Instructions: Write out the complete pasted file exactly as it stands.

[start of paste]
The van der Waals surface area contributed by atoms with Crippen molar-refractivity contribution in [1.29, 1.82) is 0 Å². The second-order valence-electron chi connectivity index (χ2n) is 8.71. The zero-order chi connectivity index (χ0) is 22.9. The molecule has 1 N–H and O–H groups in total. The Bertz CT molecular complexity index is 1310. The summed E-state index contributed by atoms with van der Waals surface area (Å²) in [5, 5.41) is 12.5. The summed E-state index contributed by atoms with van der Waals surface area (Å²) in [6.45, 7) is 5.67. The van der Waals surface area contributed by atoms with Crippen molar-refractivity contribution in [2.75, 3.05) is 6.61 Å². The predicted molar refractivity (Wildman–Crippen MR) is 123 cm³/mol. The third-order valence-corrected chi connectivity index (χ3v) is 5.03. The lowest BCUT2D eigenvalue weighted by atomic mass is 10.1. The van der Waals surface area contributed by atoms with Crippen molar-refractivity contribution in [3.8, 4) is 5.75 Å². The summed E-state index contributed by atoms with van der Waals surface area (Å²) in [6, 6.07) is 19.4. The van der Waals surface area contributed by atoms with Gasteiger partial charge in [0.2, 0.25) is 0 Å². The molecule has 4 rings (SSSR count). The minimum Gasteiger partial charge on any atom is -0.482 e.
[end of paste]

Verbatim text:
The van der Waals surface area contributed by atoms with Crippen molar-refractivity contribution in [1.29, 1.82) is 0 Å². The second-order valence-electron chi connectivity index (χ2n) is 8.71. The zero-order chi connectivity index (χ0) is 22.9. The molecule has 1 N–H and O–H groups in total. The Bertz CT molecular complexity index is 1310. The summed E-state index contributed by atoms with van der Waals surface area (Å²) in [5, 5.41) is 12.5. The summed E-state index contributed by atoms with van der Waals surface area (Å²) in [6.45, 7) is 5.67. The van der Waals surface area contributed by atoms with Crippen molar-refractivity contribution in [2.75, 3.05) is 6.61 Å². The predicted molar refractivity (Wildman–Crippen MR) is 123 cm³/mol. The third-order valence-corrected chi connectivity index (χ3v) is 5.03. The lowest BCUT2D eigenvalue weighted by atomic mass is 10.1. The van der Waals surface area contributed by atoms with Crippen molar-refractivity contribution in [3.8, 4) is 5.75 Å². The summed E-state index contributed by atoms with van der Waals surface area (Å²) in [6, 6.07) is 19.4. The van der Waals surface area contributed by atoms with Gasteiger partial charge in [0.2, 0.25) is 0 Å². The molecule has 4 rings (SSSR count). The minimum Gasteiger partial charge on any atom is -0.482 e.